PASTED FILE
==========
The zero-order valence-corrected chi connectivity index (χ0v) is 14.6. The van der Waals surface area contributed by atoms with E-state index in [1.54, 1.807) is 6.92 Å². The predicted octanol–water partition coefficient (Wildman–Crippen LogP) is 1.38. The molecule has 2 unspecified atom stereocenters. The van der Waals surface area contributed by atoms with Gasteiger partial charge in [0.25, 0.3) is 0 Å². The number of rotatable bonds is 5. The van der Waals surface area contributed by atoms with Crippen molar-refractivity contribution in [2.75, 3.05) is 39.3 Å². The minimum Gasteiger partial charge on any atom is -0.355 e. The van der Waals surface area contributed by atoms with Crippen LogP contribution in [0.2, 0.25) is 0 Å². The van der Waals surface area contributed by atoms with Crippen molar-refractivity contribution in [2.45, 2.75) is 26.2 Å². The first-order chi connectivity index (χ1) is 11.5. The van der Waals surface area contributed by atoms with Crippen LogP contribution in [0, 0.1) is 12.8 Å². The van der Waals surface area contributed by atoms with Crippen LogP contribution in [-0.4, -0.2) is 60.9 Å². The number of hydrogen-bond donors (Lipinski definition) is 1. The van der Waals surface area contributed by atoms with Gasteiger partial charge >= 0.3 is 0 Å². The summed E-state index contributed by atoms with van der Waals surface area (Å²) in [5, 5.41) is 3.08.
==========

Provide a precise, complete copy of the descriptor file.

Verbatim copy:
The zero-order valence-corrected chi connectivity index (χ0v) is 14.6. The van der Waals surface area contributed by atoms with E-state index in [1.54, 1.807) is 6.92 Å². The predicted octanol–water partition coefficient (Wildman–Crippen LogP) is 1.38. The molecule has 2 unspecified atom stereocenters. The van der Waals surface area contributed by atoms with Gasteiger partial charge in [0.25, 0.3) is 0 Å². The number of rotatable bonds is 5. The van der Waals surface area contributed by atoms with Crippen molar-refractivity contribution in [2.75, 3.05) is 39.3 Å². The minimum Gasteiger partial charge on any atom is -0.355 e. The van der Waals surface area contributed by atoms with Crippen LogP contribution in [0.2, 0.25) is 0 Å². The van der Waals surface area contributed by atoms with Crippen molar-refractivity contribution in [2.45, 2.75) is 26.2 Å². The first-order chi connectivity index (χ1) is 11.5. The van der Waals surface area contributed by atoms with Crippen LogP contribution in [0, 0.1) is 12.8 Å². The van der Waals surface area contributed by atoms with Crippen LogP contribution in [-0.4, -0.2) is 60.9 Å². The number of hydrogen-bond donors (Lipinski definition) is 1. The van der Waals surface area contributed by atoms with Gasteiger partial charge >= 0.3 is 0 Å². The summed E-state index contributed by atoms with van der Waals surface area (Å²) in [5, 5.41) is 3.08.